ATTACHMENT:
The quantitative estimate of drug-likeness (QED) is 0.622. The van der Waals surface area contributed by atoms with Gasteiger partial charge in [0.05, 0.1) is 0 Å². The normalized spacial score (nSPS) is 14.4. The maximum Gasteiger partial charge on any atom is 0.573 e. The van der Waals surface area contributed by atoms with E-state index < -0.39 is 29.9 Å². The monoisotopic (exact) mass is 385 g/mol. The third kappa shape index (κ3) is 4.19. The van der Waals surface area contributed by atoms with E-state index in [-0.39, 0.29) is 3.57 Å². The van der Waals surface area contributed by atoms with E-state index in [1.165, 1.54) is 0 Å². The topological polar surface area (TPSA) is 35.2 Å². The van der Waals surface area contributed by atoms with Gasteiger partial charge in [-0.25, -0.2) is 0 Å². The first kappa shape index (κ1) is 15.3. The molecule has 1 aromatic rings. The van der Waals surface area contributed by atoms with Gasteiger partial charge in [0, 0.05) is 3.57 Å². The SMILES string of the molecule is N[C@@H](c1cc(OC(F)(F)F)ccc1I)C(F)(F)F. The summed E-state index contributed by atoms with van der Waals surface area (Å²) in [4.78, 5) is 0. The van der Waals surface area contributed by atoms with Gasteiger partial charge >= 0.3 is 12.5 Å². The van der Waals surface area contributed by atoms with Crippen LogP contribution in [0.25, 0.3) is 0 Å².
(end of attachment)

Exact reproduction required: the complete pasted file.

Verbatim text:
The quantitative estimate of drug-likeness (QED) is 0.622. The van der Waals surface area contributed by atoms with Gasteiger partial charge in [0.05, 0.1) is 0 Å². The normalized spacial score (nSPS) is 14.4. The maximum Gasteiger partial charge on any atom is 0.573 e. The van der Waals surface area contributed by atoms with E-state index < -0.39 is 29.9 Å². The monoisotopic (exact) mass is 385 g/mol. The third kappa shape index (κ3) is 4.19. The van der Waals surface area contributed by atoms with E-state index in [-0.39, 0.29) is 3.57 Å². The van der Waals surface area contributed by atoms with E-state index in [1.165, 1.54) is 0 Å². The topological polar surface area (TPSA) is 35.2 Å². The van der Waals surface area contributed by atoms with Gasteiger partial charge in [-0.25, -0.2) is 0 Å². The first kappa shape index (κ1) is 15.3. The molecule has 1 aromatic rings. The van der Waals surface area contributed by atoms with Gasteiger partial charge in [0, 0.05) is 3.57 Å². The SMILES string of the molecule is N[C@@H](c1cc(OC(F)(F)F)ccc1I)C(F)(F)F. The summed E-state index contributed by atoms with van der Waals surface area (Å²) in [4.78, 5) is 0. The van der Waals surface area contributed by atoms with Gasteiger partial charge >= 0.3 is 12.5 Å². The van der Waals surface area contributed by atoms with Crippen LogP contribution in [0.25, 0.3) is 0 Å².